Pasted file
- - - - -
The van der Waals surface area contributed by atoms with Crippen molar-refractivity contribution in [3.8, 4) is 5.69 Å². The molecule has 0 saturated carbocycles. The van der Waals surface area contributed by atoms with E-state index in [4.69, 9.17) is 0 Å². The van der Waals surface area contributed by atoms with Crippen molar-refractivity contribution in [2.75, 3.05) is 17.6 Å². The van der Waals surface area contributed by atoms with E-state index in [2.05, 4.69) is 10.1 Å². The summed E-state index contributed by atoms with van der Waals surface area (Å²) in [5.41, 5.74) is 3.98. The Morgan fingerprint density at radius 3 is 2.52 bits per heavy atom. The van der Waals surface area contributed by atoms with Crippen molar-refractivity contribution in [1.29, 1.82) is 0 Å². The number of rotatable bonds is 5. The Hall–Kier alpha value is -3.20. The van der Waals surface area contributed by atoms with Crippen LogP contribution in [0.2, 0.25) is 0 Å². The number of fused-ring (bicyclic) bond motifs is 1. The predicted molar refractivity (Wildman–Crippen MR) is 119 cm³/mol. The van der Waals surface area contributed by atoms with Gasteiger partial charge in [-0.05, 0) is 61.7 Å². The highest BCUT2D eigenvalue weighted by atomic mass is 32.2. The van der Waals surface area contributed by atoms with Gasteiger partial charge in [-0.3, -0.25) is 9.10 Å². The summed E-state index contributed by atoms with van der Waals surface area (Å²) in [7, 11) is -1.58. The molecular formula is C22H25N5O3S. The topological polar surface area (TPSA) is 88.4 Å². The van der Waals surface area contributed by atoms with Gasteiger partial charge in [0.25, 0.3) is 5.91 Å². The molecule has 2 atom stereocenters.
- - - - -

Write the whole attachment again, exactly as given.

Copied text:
The van der Waals surface area contributed by atoms with Crippen molar-refractivity contribution in [3.8, 4) is 5.69 Å². The molecule has 0 saturated carbocycles. The van der Waals surface area contributed by atoms with E-state index in [4.69, 9.17) is 0 Å². The van der Waals surface area contributed by atoms with Crippen molar-refractivity contribution in [2.75, 3.05) is 17.6 Å². The van der Waals surface area contributed by atoms with E-state index in [2.05, 4.69) is 10.1 Å². The summed E-state index contributed by atoms with van der Waals surface area (Å²) in [5.41, 5.74) is 3.98. The Morgan fingerprint density at radius 3 is 2.52 bits per heavy atom. The van der Waals surface area contributed by atoms with Crippen molar-refractivity contribution in [1.29, 1.82) is 0 Å². The number of rotatable bonds is 5. The Hall–Kier alpha value is -3.20. The van der Waals surface area contributed by atoms with Crippen LogP contribution in [0.2, 0.25) is 0 Å². The number of fused-ring (bicyclic) bond motifs is 1. The predicted molar refractivity (Wildman–Crippen MR) is 119 cm³/mol. The van der Waals surface area contributed by atoms with Gasteiger partial charge in [-0.05, 0) is 61.7 Å². The highest BCUT2D eigenvalue weighted by atomic mass is 32.2. The van der Waals surface area contributed by atoms with Gasteiger partial charge in [-0.3, -0.25) is 9.10 Å². The summed E-state index contributed by atoms with van der Waals surface area (Å²) in [7, 11) is -1.58. The molecular formula is C22H25N5O3S. The topological polar surface area (TPSA) is 88.4 Å². The van der Waals surface area contributed by atoms with Gasteiger partial charge in [0.25, 0.3) is 5.91 Å². The molecule has 2 atom stereocenters.